Mr David Steele (Department of Agriculture, Environment and Rural Affairs): The Fisheries Bill, like many Bills, is framework legislation. As the Committee will be aware, there are a number of associated UK-wide statutory instruments. We are working through them and, as Claire said, we will be bringing them to the Committee's attention. One of them is CFP 20, which will come about with the implementation of the protocol. It is one of the SIs that we and our legal team are working through.

The Chairperson (Mr McAleer): Leaving the common fisheries policy will mean leaving funding from the European Maritime and Fisheries Fund (EMFF). Has there been clarity from the British Government on the replacement of the loss of EMFF funding?

Mr Campbell: The position is as we told the Committee earlier in the year. The indications from the Treasury were that funding would be no greater than it would have been under the EMFF, but the intention, at that stage, was that there would still be funding for fishery support. That, of course, would be subject to a spending review. The spending review has not yet happened, so none of us in the devolved Administrations, including DEFRA, has confirmation of the money that will be available. In the meantime, we are developing business cases. DEFRA has developed a UK-wide business case, which is going to Treasury to justify support. We have to do the same here to satisfy the Department of Finance that what we propose to spend money on in fisheries in the future will give us value for money and will meet the new objectives in the Fisheries Bill, and so on. That is a work in progress. No, we have not had confirmation that there is a pot of money being given to fishery support to follow the EMFF.

The Chairperson (Mr McAleer): Am I correct in saying that we got in the region of £15 million in the most recent round?

Mr Campbell: Our share was about 10% of the UK pot, and we expect to get about 10% of whatever is devoted to fisheries.

The Chairperson (Mr McAleer): What is the implication of the Fisheries Bill for the voisinage agreement?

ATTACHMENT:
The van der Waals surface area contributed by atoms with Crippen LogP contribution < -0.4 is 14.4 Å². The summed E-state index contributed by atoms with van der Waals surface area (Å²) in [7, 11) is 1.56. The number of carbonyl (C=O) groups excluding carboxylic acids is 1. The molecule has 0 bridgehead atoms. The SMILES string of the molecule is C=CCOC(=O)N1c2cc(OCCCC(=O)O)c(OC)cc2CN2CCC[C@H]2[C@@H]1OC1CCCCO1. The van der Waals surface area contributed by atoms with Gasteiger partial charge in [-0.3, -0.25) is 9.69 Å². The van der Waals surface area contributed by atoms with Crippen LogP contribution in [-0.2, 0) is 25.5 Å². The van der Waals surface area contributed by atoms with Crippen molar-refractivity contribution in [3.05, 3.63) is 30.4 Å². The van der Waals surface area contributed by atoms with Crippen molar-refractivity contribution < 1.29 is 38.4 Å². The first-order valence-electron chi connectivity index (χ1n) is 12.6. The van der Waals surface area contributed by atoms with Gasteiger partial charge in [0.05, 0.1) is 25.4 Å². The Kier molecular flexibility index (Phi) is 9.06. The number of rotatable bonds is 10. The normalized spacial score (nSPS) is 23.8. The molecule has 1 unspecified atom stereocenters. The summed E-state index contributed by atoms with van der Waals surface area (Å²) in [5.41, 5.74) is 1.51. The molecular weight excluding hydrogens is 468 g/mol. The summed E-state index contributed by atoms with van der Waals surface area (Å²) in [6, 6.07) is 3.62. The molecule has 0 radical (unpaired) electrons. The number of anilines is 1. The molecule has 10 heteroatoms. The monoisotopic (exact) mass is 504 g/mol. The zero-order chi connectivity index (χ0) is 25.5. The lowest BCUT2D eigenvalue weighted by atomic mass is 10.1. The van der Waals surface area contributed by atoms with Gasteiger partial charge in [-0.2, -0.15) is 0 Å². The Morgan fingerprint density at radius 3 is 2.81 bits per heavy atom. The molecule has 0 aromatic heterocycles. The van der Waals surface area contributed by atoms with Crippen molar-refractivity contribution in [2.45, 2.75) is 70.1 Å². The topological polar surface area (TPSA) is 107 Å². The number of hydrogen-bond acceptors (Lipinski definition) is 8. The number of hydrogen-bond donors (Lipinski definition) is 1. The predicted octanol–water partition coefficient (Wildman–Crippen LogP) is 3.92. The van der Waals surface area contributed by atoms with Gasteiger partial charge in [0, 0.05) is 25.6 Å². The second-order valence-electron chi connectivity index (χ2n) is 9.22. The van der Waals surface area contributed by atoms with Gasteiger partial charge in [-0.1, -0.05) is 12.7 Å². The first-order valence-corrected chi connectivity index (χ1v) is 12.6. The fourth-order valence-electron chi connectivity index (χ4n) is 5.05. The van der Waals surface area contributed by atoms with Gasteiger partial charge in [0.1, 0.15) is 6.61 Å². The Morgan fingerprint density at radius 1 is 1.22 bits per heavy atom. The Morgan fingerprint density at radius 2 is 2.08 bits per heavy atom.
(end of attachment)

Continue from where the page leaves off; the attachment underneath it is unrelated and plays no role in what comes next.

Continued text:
Mr Campbell: There is nothing in the Fisheries Bill that prevents us from carrying on the voisinage agreement, regardless of whether there is a wider fisheries agreement with the EU. If there is no agreement, a member state can still fish in a third country's waters with that third country's permission. Provided that the Republic of Ireland and ourselves still wish voisinage to happen, that is still allowable. The Bill allows us to license boats from the Republic of Ireland to fish in our waters if we want it to happen. It would have to be reciprocal, so if we are getting the same access for our inshore vessels, there is no reason why that cannot continue.

Mr Harvey: What can you tell me about the Hague preference, Claire?

Ms Vincent: The Hague preference has been very unpopular with our fishers. Paddy could give you chapter and verse on the Hague preference, but my simple understanding of it is that when we are assigning the quotas, coastal states that are reliant on fisheries can invoke preference. The UK can invoke Hague preference, but so can the Republic of Ireland because fisheries is an important part of our economy. That means that our quotas are lessened because both countries are invoking a Hague preference.

I am not sure if I explained that very well. It is unpopular with our fishers because they feel that their quotas are reduced when the Hague preference is invoked. They are looking forward to a time when we assert ourselves as a coastal state because we will not get those reductions in quota that happen under the Hague preference.

Paddy, did I get that right?

Mr Campbell: Yes, you got it right. I will just elaborate a little.

There is a fiendishly complicated formula behind the Hague preference. It was developed when we entered the common fisheries policy. It dates from the first common fisheries policy that was developed.